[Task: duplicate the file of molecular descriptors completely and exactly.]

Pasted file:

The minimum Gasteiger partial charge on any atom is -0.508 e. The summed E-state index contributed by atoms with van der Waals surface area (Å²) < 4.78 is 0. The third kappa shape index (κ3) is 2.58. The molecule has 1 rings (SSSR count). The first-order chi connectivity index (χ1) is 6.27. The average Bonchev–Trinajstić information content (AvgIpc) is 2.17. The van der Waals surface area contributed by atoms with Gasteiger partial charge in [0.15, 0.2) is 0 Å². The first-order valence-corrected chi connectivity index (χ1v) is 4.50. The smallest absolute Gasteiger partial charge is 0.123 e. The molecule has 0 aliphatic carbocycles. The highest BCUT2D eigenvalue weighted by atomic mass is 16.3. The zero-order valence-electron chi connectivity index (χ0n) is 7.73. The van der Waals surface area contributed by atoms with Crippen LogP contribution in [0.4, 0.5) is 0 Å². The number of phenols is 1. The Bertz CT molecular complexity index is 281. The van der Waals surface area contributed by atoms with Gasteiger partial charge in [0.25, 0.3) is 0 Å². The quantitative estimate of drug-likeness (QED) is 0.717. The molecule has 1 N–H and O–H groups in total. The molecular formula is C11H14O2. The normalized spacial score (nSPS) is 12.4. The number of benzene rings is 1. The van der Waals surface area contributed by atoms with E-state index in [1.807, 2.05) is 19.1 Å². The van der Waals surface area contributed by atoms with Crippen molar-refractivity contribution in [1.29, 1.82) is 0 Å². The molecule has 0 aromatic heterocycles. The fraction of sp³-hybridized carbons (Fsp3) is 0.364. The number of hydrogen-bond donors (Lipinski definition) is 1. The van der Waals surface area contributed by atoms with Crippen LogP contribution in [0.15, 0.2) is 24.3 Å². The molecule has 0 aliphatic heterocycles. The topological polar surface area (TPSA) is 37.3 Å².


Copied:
The minimum Gasteiger partial charge on any atom is -0.508 e. The summed E-state index contributed by atoms with van der Waals surface area (Å²) < 4.78 is 0. The third kappa shape index (κ3) is 2.58. The molecule has 1 rings (SSSR count). The first-order chi connectivity index (χ1) is 6.27. The average Bonchev–Trinajstić information content (AvgIpc) is 2.17. The van der Waals surface area contributed by atoms with Gasteiger partial charge in [0.15, 0.2) is 0 Å². The first-order valence-corrected chi connectivity index (χ1v) is 4.50. The smallest absolute Gasteiger partial charge is 0.123 e. The molecule has 0 aliphatic carbocycles. The highest BCUT2D eigenvalue weighted by atomic mass is 16.3. The zero-order valence-electron chi connectivity index (χ0n) is 7.73. The van der Waals surface area contributed by atoms with Crippen LogP contribution in [0.4, 0.5) is 0 Å². The number of phenols is 1. The Bertz CT molecular complexity index is 281. The van der Waals surface area contributed by atoms with Gasteiger partial charge in [0.25, 0.3) is 0 Å². The quantitative estimate of drug-likeness (QED) is 0.717. The molecule has 1 N–H and O–H groups in total. The molecular formula is C11H14O2. The normalized spacial score (nSPS) is 12.4. The number of benzene rings is 1. The van der Waals surface area contributed by atoms with E-state index in [1.807, 2.05) is 19.1 Å². The van der Waals surface area contributed by atoms with Crippen molar-refractivity contribution in [1.29, 1.82) is 0 Å². The molecule has 0 aromatic heterocycles. The fraction of sp³-hybridized carbons (Fsp3) is 0.364. The number of hydrogen-bond donors (Lipinski definition) is 1. The van der Waals surface area contributed by atoms with Crippen LogP contribution in [0.15, 0.2) is 24.3 Å². The molecule has 0 aliphatic heterocycles. The topological polar surface area (TPSA) is 37.3 Å².